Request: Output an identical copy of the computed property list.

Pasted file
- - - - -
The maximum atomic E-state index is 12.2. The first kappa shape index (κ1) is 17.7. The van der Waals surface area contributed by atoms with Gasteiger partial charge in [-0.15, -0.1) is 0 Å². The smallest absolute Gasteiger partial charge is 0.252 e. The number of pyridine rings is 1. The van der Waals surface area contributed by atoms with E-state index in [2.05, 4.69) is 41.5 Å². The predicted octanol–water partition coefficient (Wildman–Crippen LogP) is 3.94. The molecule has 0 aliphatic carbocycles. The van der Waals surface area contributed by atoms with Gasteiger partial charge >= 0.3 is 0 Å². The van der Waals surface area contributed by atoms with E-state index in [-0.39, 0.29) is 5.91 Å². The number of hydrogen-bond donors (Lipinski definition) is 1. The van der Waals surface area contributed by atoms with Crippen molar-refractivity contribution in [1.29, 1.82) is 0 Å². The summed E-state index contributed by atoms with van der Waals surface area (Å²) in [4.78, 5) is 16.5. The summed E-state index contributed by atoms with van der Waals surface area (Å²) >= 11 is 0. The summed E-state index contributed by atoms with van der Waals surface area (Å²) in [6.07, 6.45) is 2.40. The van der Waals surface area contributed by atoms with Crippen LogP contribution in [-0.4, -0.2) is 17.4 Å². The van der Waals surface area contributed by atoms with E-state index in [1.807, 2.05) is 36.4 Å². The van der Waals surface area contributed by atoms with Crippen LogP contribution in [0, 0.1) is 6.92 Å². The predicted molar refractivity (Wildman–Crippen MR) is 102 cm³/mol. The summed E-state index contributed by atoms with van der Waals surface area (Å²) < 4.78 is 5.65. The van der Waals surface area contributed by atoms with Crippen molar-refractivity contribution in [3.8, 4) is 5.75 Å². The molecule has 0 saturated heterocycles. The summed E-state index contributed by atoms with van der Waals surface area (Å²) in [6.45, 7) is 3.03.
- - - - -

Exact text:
The maximum atomic E-state index is 12.2. The first kappa shape index (κ1) is 17.7. The van der Waals surface area contributed by atoms with Gasteiger partial charge in [-0.15, -0.1) is 0 Å². The smallest absolute Gasteiger partial charge is 0.252 e. The number of pyridine rings is 1. The van der Waals surface area contributed by atoms with E-state index in [2.05, 4.69) is 41.5 Å². The predicted octanol–water partition coefficient (Wildman–Crippen LogP) is 3.94. The molecule has 0 aliphatic carbocycles. The van der Waals surface area contributed by atoms with Gasteiger partial charge >= 0.3 is 0 Å². The van der Waals surface area contributed by atoms with E-state index in [-0.39, 0.29) is 5.91 Å². The number of hydrogen-bond donors (Lipinski definition) is 1. The van der Waals surface area contributed by atoms with Crippen molar-refractivity contribution in [1.29, 1.82) is 0 Å². The summed E-state index contributed by atoms with van der Waals surface area (Å²) in [4.78, 5) is 16.5. The summed E-state index contributed by atoms with van der Waals surface area (Å²) >= 11 is 0. The summed E-state index contributed by atoms with van der Waals surface area (Å²) in [6.07, 6.45) is 2.40. The van der Waals surface area contributed by atoms with Crippen LogP contribution in [-0.4, -0.2) is 17.4 Å². The van der Waals surface area contributed by atoms with E-state index in [1.807, 2.05) is 36.4 Å². The van der Waals surface area contributed by atoms with Crippen LogP contribution in [0, 0.1) is 6.92 Å². The predicted molar refractivity (Wildman–Crippen MR) is 102 cm³/mol. The summed E-state index contributed by atoms with van der Waals surface area (Å²) < 4.78 is 5.65. The van der Waals surface area contributed by atoms with Crippen molar-refractivity contribution in [3.8, 4) is 5.75 Å². The molecule has 0 saturated heterocycles. The summed E-state index contributed by atoms with van der Waals surface area (Å²) in [6.45, 7) is 3.03.